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Friday, 28 February 2014

When a modern wargames becomes real - Ukraine Crisis 2014

For interest I was gaming a potential crisis in the Ukraine. The scenario was an East West confrontation over dividing the country.

At that point I did not know that Ukraine, while not a member of NATO, had a memorandum of understanding with NATO. The question of whether this is legally binding to commit NATO to military action if Ukraine is attacked is one for international lawyers. However, there would be huge moral pressure on NATO to support an ally under attack.

So I was a little surprised to find the real world crisis is starting to resemble one of my wargames. Obviously, in my game, Russia could not stand up for long against a determined effort by NATO based in Poland. When faced with defeat, Russia started to deploy its heaviest weapons and my game stopped at the point of the crisis becoming Armageddon.

It is a somewhat surreal experience to see one of ones wargames played out in the real world. I just hope the politicians are operating at their finest to avoid this crises escalating down a one way path to a confrontation neither NATO nor Russia wants to face.


  1. Ukraine has one of the region's largest armies. However, as poor economic performance has prevented the military from extensively modernising. It is a largely conscript army, but with a few good army units and the navy's brigade of marines. They largely use Cold War equipment, with some upgrades. The army consists of 11-12 brigades. They also have 180 fighter aircraft, 30 strike aircraft and 30 bombers. They also have 143 attack helicopters. Assuming the Ukraine army fought and did not collapse it would take a Russian force of 150,000 to over run Ukraine in a reasonable amount of time. However, the Russian casualties would be in the thousands, the Ukraine would be wrecked and the campaign would consume 10-15 thousand tons of Russian military supplies per day. So Russia could take any part of Ukraine it wishes, but there would be large price on the battlefield (and that is not discussing the wider economic ramifications of a war). Hope that helps to set the military context of the confrontation.

  2. In these situations there are some standard analytical techniques I use. First, what has happened in the immediate past. Have there been large scale defections of Ukraine military units in Crimea? Not according to the evidence I have seen. The Ukraine units could have surrendered with honour, faced by a heavily armed unit of Russian special forces, but they have resisted without firing a shot.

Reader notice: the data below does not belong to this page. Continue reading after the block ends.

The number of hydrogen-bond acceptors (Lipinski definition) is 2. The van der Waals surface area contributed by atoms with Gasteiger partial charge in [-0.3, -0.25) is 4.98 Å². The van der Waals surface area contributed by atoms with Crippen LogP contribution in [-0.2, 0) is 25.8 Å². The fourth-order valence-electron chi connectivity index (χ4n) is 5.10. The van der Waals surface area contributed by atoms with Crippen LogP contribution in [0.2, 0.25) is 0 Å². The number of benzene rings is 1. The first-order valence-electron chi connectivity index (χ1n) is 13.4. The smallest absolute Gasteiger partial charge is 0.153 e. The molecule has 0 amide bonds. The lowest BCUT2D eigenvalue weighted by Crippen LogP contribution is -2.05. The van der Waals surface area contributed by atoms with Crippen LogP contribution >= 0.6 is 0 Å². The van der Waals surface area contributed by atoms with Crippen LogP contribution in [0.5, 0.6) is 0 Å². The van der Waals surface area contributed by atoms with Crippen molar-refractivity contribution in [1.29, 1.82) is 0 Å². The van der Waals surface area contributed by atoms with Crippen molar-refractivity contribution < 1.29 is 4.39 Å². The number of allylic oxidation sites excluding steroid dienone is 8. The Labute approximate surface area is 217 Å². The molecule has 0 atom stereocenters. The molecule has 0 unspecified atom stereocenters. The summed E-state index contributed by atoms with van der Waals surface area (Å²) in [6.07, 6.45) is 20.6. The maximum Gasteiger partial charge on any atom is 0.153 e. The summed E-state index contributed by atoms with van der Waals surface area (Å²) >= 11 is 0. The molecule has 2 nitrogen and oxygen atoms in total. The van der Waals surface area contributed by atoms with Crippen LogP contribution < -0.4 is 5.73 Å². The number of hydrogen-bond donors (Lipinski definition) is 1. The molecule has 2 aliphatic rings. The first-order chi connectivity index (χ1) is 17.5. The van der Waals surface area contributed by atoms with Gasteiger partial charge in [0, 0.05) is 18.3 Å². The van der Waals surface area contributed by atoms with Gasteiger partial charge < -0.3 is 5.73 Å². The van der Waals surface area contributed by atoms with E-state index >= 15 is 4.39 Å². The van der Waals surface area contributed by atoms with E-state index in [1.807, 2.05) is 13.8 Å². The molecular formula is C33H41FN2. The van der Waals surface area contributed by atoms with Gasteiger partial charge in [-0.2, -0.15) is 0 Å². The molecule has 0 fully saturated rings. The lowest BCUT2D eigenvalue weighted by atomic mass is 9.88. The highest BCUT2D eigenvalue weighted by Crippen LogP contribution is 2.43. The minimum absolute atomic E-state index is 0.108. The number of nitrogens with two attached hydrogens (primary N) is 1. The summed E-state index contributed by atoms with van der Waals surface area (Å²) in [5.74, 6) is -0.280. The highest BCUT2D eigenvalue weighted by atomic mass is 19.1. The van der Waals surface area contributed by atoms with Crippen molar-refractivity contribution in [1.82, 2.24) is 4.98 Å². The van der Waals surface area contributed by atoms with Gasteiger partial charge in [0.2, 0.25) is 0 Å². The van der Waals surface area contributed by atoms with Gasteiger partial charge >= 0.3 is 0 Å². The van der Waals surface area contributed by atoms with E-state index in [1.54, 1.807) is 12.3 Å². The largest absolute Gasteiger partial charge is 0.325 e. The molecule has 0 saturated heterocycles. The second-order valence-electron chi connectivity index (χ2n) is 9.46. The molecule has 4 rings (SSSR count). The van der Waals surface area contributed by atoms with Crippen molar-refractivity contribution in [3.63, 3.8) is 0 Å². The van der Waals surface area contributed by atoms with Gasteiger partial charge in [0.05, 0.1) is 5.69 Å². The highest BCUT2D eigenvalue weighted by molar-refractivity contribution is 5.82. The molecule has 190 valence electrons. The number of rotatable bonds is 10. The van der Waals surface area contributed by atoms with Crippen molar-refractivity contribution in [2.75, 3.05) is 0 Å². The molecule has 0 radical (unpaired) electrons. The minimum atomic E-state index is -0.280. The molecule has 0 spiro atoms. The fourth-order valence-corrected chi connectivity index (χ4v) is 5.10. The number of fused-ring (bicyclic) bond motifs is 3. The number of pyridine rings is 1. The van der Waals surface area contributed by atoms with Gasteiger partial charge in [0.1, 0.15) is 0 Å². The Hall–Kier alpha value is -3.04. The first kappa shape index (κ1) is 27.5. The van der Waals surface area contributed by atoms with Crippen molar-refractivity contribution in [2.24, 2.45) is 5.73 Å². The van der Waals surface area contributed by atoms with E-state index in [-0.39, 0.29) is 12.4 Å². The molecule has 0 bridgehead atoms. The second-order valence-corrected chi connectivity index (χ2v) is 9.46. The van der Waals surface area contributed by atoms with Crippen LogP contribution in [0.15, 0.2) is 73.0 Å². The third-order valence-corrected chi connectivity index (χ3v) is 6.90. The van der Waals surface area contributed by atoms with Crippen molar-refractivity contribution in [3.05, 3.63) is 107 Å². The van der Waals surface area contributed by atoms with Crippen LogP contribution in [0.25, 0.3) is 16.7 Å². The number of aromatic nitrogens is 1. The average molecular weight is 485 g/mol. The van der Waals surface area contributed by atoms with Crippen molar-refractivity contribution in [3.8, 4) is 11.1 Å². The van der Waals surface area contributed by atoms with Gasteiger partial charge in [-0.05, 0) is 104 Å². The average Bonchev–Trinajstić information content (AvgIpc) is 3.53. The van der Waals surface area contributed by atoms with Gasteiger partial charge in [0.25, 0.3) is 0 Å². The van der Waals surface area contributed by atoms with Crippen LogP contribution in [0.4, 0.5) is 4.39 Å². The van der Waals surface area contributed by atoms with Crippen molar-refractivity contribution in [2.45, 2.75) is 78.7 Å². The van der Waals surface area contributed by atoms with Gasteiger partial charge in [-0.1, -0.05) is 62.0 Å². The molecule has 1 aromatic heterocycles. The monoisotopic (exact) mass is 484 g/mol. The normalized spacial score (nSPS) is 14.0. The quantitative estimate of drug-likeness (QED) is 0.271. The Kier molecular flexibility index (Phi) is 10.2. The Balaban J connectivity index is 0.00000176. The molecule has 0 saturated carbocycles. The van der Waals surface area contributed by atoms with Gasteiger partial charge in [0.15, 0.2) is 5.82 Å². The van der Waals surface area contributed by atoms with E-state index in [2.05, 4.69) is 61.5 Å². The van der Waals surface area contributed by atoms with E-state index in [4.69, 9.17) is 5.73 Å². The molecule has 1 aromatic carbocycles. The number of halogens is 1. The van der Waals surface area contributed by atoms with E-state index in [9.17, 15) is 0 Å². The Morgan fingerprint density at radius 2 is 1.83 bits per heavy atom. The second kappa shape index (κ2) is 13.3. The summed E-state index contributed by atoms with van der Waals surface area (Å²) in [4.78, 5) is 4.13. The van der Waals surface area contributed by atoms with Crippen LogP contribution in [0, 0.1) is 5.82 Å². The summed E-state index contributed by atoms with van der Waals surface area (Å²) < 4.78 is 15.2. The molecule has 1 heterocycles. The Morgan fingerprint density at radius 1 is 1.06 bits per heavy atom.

The second technique is analogy. Airforces tend to remain loyal e.g. in Syria and Libya. Therefore if the Russians invaded the Ukraine airforce will fight. Air strikes will happen, their fighters will engage Russian aircraft and helicopters, their attack helicopters will engage advancing Russian armour. Historical example shows it is very hard to defect during a war with a combat aircraft. If one flies to Poland, you may be shot down, if you fly east the Russians will try and shoot you down. In war you cannot just radio ahead to let them know you are defecting. It is easier to defect in a helicopter. You just need to fly somewhere quiet and land. Then you have to hope that the local population who find you support your decision to defect. However, an airforce cannot last long unless the ground troops fight.

    During the 1st Gulf War, the Iraq army saw mass surrenders when they had the opportunity. They did not want to die to defend a country they had just invaded (Kuwait). During the 2nd Gulf War, despite a more effective air campaign, they largely fought. They were defending their homeland from occupation. This was the crucial difference in their collective decision to fight.The implications of this is the Ukraine Army will fight as it is defending its homeland from occupation.

    During a war, it is very dangerous to surrender in small groups. In World War II only 50% of soldiers who surrendered survived the surrender/ captivity process. There would be a fear that the invading Russians would not take prisoners who were not ethnic Russians. Wars between different ethnic groups are always more brutal. It is likely that there would not be mass surrenders in the early stages of a Russian invasion.

    Both sides know that they need to prepare the battlefield by persuading/ dissuading the Ukraine army from fighting. This is pyscops (physiological operations) in which both sides attempt to dominate the narrative. i..e The Ukraine government says a Russian invasion will be the end to Ukraine as they know it (true) and the Russian government will say that if they do not invade, there will be consequences for ethnic Russians (also true). (There are many other aspects to this, but this analysis is focused on the military side).

    Mass surrender historically also happen in the absence of hope. So part of the ongoing information war is the Ukraine Government arguing their armed forces could stop the Russian invasion, perhaps long enough for Poland to support them or for a mass uprising behind the advancing Russian lines to cause chaos with their supply lines. In the 2nd Gulf War, such an uprising during the American advance seriously interfered with the advance.

    It is reasonable to assume that if Ukraine units are going to stay neutral, they will indicate their intention to do so before any firing starts. In the days of social media and cyber spying, both sides will know which units will fight and which will not before any shot is fired.Currently, (to me at least), the vast majority of the Ukraine Army would fight if the Russians invaded. So does Putin